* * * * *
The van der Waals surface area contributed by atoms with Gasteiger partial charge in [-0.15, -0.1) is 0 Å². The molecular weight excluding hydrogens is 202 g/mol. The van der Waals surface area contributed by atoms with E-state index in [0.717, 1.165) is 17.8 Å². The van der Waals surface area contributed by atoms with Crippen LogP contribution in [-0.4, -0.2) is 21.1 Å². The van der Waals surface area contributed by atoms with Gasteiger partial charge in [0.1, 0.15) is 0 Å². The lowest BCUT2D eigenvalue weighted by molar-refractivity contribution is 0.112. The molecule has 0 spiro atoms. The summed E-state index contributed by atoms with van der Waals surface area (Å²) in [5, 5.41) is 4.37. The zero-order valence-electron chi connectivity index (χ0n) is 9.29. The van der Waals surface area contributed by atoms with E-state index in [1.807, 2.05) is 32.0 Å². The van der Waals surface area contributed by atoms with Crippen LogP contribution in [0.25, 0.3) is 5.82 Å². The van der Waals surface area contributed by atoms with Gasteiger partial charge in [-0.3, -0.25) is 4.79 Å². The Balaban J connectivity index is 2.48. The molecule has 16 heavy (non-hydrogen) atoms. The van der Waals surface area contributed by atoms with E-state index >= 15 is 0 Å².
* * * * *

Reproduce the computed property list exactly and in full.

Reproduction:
The van der Waals surface area contributed by atoms with Gasteiger partial charge in [-0.15, -0.1) is 0 Å². The molecular weight excluding hydrogens is 202 g/mol. The van der Waals surface area contributed by atoms with E-state index in [0.717, 1.165) is 17.8 Å². The van der Waals surface area contributed by atoms with Crippen LogP contribution in [-0.4, -0.2) is 21.1 Å². The van der Waals surface area contributed by atoms with Gasteiger partial charge in [0.1, 0.15) is 0 Å². The lowest BCUT2D eigenvalue weighted by molar-refractivity contribution is 0.112. The molecule has 0 spiro atoms. The summed E-state index contributed by atoms with van der Waals surface area (Å²) in [5, 5.41) is 4.37. The zero-order valence-electron chi connectivity index (χ0n) is 9.29. The van der Waals surface area contributed by atoms with E-state index in [1.807, 2.05) is 32.0 Å². The van der Waals surface area contributed by atoms with Crippen LogP contribution in [0.25, 0.3) is 5.82 Å². The van der Waals surface area contributed by atoms with Gasteiger partial charge in [-0.3, -0.25) is 4.79 Å². The Balaban J connectivity index is 2.48. The molecule has 16 heavy (non-hydrogen) atoms. The van der Waals surface area contributed by atoms with E-state index >= 15 is 0 Å².